Life by Elizabeth Arnold
Flood Editions, 2014; 128 pp
Reviewed by Tyler Mills


The lyricism of Life, Arnold’s fourth book (Flood Editions, 2014), re-casts syntactical force with the voltage of a lightening bolt as it strikes a metal post. Think of a poem team-written by the ghosts of George Oppen, Lorine Niedecker, and Mina Loy and then shot through with the twenty-first century genius of a poet whose lyric “I”—and eye—speeds out the self and into the most incomprehensible voids of time, and you have Life (aptly named). The first poem in the collection, “Right Whales Off Race Point,” begins,

blacker than black
and out of that


a spray
more like vapor

or air, a kind of rain

but going up (1-7).

The blowhole of the whale creates a space as absent of light as anything we can comprehend—“blacker than black.” And “that” (hardly nameable) “density” becomes massive in how language can hardly articulate it. We are reminded of a black hole, and this absent center is where the magic of the whale’s exhale comes in: so much more than the breath of a single mammal, almost, “more like” a natural system reversed. As the speaker of the poem says, “a kind of rain // but going up.”

What makes this book different from the poems of her last collection, Effacement—another book that treats the poetic line with the dangerous energy of live electrical wire—is that time itself is tossed into different modes by the lyric speaker. The lyric utterance moves past the self and into a space where the world’s larger structures, such as the Nile, move through a kind of geologic time. Life begins with an epigraph by Virgil from The Aeneid (trans. Sarah Ruden): “The river groaned with thousands / Of corpses—Xanthus couldn’t reach the sea.” The river appears in this book not as a mythic river Styx outside of time, but as the very real longest river on our planet in the long poem, “Like Water Flowing,” which begins, “Everything had to look alive inside the tomb. / Outside everything’s dead” (1-2).

A poem such as “The Sun,” an ekphrastic rumination that compares two photographs of our sun, splits like an atom on one particular line break in line nine (but here is the whole poem):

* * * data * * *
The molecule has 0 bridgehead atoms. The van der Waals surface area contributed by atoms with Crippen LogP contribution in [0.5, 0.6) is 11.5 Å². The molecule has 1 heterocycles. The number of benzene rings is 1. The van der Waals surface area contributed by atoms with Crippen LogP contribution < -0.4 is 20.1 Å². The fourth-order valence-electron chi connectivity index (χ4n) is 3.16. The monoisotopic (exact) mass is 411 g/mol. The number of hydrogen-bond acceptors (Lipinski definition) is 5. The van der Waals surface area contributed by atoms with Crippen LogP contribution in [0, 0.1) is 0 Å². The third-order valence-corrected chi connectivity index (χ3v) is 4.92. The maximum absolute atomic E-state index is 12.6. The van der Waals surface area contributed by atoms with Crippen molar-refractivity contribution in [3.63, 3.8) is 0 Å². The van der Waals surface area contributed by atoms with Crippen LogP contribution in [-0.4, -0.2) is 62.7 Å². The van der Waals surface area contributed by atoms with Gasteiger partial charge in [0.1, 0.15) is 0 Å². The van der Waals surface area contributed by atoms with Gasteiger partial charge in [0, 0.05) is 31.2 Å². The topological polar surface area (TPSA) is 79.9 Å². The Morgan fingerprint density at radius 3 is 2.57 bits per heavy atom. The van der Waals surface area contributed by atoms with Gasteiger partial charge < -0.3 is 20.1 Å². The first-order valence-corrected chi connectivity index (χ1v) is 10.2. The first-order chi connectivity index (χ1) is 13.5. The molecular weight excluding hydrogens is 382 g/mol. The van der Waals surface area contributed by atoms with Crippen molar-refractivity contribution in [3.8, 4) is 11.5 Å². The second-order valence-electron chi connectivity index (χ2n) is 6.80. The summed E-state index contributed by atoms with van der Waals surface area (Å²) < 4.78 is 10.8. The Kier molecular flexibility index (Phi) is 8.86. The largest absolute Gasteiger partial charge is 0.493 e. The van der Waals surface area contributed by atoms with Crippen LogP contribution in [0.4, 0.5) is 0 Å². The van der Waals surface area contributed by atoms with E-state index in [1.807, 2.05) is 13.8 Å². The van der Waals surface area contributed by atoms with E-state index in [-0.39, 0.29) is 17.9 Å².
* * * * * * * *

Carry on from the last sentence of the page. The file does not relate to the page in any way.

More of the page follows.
The Sun

In the paper today
two close-ups of the sun shot

ten years apart,

the older one
complete with the familiar spots,

the other, current,

almost entirely clear orange,
cartoon-character-face orange.

It’s thought

any face projected on a screen
is dead.
                         “What can I do?”

she said about some
chronic social wrong I’d brought up.

Nothing, said the sun.

In the ninth line (“It’s thought”), everything about the representation of the sun in both photographs, everything about the poem’s movement to mark a kind of time that marks the death of stars, and as a result, everything we thought made us effectual—as is evident in the friend’s question, “‘What can I do?’”—oscillates between two poles of meaning. “It’s thought” simultaneously seems to refer to the “face” of the new sun, thinking. And at the same time, it refers to the general perception of what can happen in a representation such as a photograph of a person’s face: “It’s thought // any face projected on a screen / is dead” (9-11). Now that’s a poem.

Elizabeth Arnold’s Life, again and again, throws the lyric voice outside of the self—refusing to navel-gaze—and into what always seems on the brink of an impossible cognitive awareness: of how we as humans are visitors to the landscapes of the earth, even though we have forever marked it.